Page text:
china censorship

China rejects report that places it bottom for freedom of information on the internet

China’s cyber authority has rejected a report from Freedom House which ranks the country last for press freedom.

Freedom House is an NGO that conducts research into democracy and political freedom. “For the third consecutive year, China was the world’s worst abuser of internet freedom, followed by Syria and Ethiopia,” it says in its new annual report.

But Ren Xianliang, vice minister of the Cyberspace Administration of China (CAC), rejected the claims, saying that the internet must be “orderly” and the international community should join it in addressing fake news and other cyber issues.

He suggested that the rapid development of the country’s internet over two decades is proof of its success and that it advocates for the free flow of information.

“We should not just make the internet fully free, it also needs to be orderly... The United States and Europe also need to deal with these fake news and rumours,” Ren told journalists.

China enforces strict internet censorship rules, which have hardened this year with new restrictions on media outlets and surveillance measures for social media sites.

But China wasn’t the only offender clamping down on internet freedoms. Freedom House’s report claims that “governments around the world are dramatically increasing their efforts to manipulate information on social media, threatening the notion of the internet as a liberating technology.”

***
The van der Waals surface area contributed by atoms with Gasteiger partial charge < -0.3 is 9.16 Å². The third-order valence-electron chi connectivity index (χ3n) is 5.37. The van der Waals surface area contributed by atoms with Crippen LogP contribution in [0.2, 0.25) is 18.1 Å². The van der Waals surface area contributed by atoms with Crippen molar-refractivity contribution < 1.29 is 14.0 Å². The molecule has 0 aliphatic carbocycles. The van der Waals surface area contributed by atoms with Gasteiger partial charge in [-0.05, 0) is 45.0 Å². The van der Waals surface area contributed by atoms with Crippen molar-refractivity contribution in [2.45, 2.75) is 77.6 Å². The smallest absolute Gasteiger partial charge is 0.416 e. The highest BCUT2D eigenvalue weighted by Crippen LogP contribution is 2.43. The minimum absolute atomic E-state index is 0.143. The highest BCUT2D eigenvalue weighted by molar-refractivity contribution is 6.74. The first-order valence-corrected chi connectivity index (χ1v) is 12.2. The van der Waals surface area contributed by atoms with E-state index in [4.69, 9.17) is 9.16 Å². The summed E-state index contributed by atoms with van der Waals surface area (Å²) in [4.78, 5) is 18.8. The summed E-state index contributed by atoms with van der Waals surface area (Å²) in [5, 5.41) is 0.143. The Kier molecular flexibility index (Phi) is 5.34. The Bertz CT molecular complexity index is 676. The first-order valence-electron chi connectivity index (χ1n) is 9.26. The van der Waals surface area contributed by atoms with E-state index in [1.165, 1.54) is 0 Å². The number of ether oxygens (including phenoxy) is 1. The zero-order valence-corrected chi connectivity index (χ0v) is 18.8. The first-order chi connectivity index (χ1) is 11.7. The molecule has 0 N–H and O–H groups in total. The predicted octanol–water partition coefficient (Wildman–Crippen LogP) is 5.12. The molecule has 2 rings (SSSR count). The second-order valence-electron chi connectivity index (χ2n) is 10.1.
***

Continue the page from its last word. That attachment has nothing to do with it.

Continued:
It also says the manipulation of social media has undermined elections in 18 countries over the past year.

“The use of paid commentators and political bots to spread government propaganda was pioneered by China and Russia but has now gone global,” said Michael J Abramowitz, president of Freedom House. “The effects of these rapidly spreading techniques on democracy and civic activism are potentially devastating.”

This year China brought in new rules banning virtual private networks and other methods used to circumvent the country’s Great Firewall, which blocks foreign social media and news sites in the country.

The Cyberspace Administration also introduced laws making members of messaging app groups legally liable for content deemed offensive to socialist values.

It comes as China prepares to host the World Internet Conference, the country’s top public cyber policy forum, next month, where members of international governments and the UN will join local officials for a series of discussions on cyber governance.

Several foreign tech firms will also attend the event, including representatives from Facebook, which is blocked behind the Great Firewall but used regularly abroad by Chinese state media outlets.

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